Co-owner Johnathan Davis, the former chief content officer, is married to Tracy Davis, the current president of Olivet University, according to the school's website. She told The New York Times in 2013 that he held an advisory role in Olivet's journalism program.

Michael Lukac, the company's chief technology officer, also served as an unpaid academic adviser at Olivet.

Olivet did not acknowledge its ties to senior executives of Newsweek Media Group.

"While there are executives in New York City and elsewhere who are evangelical Christians and support our mission personally, we have multiple supporters who work in many industries," Torossian said. "We remain grateful for their support and pray for their continued safety and success."

Michael Lukac, Newsweek Media Group's chief technology officer, was also an unpaid academic adviser at Olivet University. Newsweek Media Group photo

The DA's investigation is not focused on Newsweek's news operation but its parent company's finances, according to sources familiar with the probe. A district attorney spokesperson declined to comment Thursday.

Last week, the company said in a statement following the raid that the goal of the search was to "obtain technical information about the servers."

The Newsweek statement also said "no information regarding the company's content, stories, personnel, or sources was given" and that the DA's office had given assurances that "the investigation is not about any content-related issues."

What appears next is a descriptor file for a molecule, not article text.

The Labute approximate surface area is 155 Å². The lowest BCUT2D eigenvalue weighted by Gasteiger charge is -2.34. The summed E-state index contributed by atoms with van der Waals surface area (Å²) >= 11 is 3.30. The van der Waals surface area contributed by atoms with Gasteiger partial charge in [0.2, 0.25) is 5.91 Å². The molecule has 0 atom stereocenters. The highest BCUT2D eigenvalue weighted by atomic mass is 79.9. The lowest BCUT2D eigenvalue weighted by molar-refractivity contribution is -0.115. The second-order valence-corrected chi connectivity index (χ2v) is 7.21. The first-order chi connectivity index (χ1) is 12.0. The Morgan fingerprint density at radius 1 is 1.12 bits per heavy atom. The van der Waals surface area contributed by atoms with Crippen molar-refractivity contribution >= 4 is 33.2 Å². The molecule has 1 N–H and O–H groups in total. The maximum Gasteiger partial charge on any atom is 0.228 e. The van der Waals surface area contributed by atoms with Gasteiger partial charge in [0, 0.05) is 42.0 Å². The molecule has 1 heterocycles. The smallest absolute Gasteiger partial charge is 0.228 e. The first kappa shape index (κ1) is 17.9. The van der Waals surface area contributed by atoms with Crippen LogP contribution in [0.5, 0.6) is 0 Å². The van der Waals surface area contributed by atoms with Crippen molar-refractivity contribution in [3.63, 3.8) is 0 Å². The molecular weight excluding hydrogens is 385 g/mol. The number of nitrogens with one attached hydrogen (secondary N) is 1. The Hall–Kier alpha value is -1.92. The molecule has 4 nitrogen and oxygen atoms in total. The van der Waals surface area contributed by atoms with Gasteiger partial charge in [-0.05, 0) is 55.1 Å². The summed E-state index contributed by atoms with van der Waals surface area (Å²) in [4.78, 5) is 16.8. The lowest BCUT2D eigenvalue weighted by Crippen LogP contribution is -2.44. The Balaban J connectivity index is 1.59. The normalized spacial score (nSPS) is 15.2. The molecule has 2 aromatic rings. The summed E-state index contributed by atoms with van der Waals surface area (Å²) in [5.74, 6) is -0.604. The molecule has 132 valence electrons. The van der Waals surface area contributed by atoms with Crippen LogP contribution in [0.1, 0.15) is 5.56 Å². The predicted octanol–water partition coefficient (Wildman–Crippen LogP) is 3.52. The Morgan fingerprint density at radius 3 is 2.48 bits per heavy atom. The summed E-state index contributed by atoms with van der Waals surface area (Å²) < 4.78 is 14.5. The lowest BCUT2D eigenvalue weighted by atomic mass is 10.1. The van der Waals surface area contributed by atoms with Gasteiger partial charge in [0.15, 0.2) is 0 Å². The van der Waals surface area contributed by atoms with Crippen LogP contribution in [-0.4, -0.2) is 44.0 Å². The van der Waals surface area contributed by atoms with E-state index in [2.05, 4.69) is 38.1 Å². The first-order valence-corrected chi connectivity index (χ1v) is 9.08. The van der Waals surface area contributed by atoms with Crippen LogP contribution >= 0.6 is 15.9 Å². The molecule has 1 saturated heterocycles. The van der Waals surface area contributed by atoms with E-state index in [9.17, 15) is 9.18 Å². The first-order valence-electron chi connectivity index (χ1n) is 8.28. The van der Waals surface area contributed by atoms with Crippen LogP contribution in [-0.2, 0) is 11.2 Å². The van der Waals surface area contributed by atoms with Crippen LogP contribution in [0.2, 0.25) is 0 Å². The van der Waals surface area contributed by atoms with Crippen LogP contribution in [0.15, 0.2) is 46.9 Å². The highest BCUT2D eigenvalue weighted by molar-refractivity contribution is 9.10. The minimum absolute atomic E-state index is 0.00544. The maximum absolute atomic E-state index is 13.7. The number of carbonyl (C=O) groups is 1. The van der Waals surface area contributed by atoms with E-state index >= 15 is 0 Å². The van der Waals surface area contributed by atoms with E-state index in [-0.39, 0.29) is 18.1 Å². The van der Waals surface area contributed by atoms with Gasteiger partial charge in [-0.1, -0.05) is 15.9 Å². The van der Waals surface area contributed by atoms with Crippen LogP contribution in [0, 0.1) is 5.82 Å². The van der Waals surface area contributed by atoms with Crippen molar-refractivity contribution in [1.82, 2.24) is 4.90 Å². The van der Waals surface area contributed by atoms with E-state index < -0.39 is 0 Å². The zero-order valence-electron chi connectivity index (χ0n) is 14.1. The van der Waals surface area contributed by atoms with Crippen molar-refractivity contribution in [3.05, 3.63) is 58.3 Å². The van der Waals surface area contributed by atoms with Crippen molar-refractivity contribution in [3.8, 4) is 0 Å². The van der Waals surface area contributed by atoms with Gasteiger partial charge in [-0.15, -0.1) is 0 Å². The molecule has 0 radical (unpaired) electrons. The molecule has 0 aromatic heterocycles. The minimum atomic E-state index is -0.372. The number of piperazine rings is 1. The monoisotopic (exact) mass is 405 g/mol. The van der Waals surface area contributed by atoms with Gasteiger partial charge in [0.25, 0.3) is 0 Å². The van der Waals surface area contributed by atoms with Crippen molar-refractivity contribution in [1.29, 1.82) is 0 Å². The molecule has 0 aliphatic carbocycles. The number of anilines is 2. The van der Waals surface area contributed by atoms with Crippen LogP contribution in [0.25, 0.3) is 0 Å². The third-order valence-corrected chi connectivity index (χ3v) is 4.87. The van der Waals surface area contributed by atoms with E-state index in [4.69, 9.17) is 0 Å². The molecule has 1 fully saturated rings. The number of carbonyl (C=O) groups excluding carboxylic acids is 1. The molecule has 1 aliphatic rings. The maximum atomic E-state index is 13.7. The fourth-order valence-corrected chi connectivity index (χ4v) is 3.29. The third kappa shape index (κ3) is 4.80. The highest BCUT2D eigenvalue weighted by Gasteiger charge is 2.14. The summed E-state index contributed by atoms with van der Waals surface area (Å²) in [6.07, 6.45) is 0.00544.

In a series of stories in October 2017, International Business Times, which is owned and operated by Newsweek Media Group, reported that Manhattan D.A. Cyrus Vance Jr. had accepted campaign donations from attorneys and criminal defense firms linked to cases in front of his office, including investigations of Harvey Weinstein and Ivanka and Donald Trump Jr.

On Thursday, a call to Olivet University connected to a woman identifying herself as an employee of an answering service for the school. The call was not returned.

Newsweek Media Group has a history of financial turbulence. Digital publisher IBT Media bought Newsweek from IAC, an internet and media company, in 2013, and it missed payroll and laid off large numbers of employees in 2016.

Etienne Uzac, who founded the company that became Newsweek Media Group, stepped down as chairman in February. IBTimes photo

Both Uzac and Davis, the IBT founders who bought Newsweek in 2013, also appear to have large debts, according to public records. The Internal Revenue Service filed a $1.2 million lien against Uzac in December, while the IRS filed an $800,000 lien against Davis in October.

Still, the company said Thursday it has turned the financial corner. "Under new management, Newsweek Media Group has made a rapid recovery from the difficulties of 2016," the company said in a statement. "The company clocked up a record audience and revenues in recent months and is in the midst of an ambitious expansion of its newsroom."

According to federal tax documents, Olivet University has dramatically increased its fundraising acumen over the last decade. The university received just $618,532 in donations in 2007, but in the 2013 tax year the university raised more than $8 million in outside contributions. Total revenues increased from $1.4 million in 2006 to $19.5 million in 2014.

Updated 3/1: This story has been updated to clarify the characterization of David Jang and the World Olivet Assembly.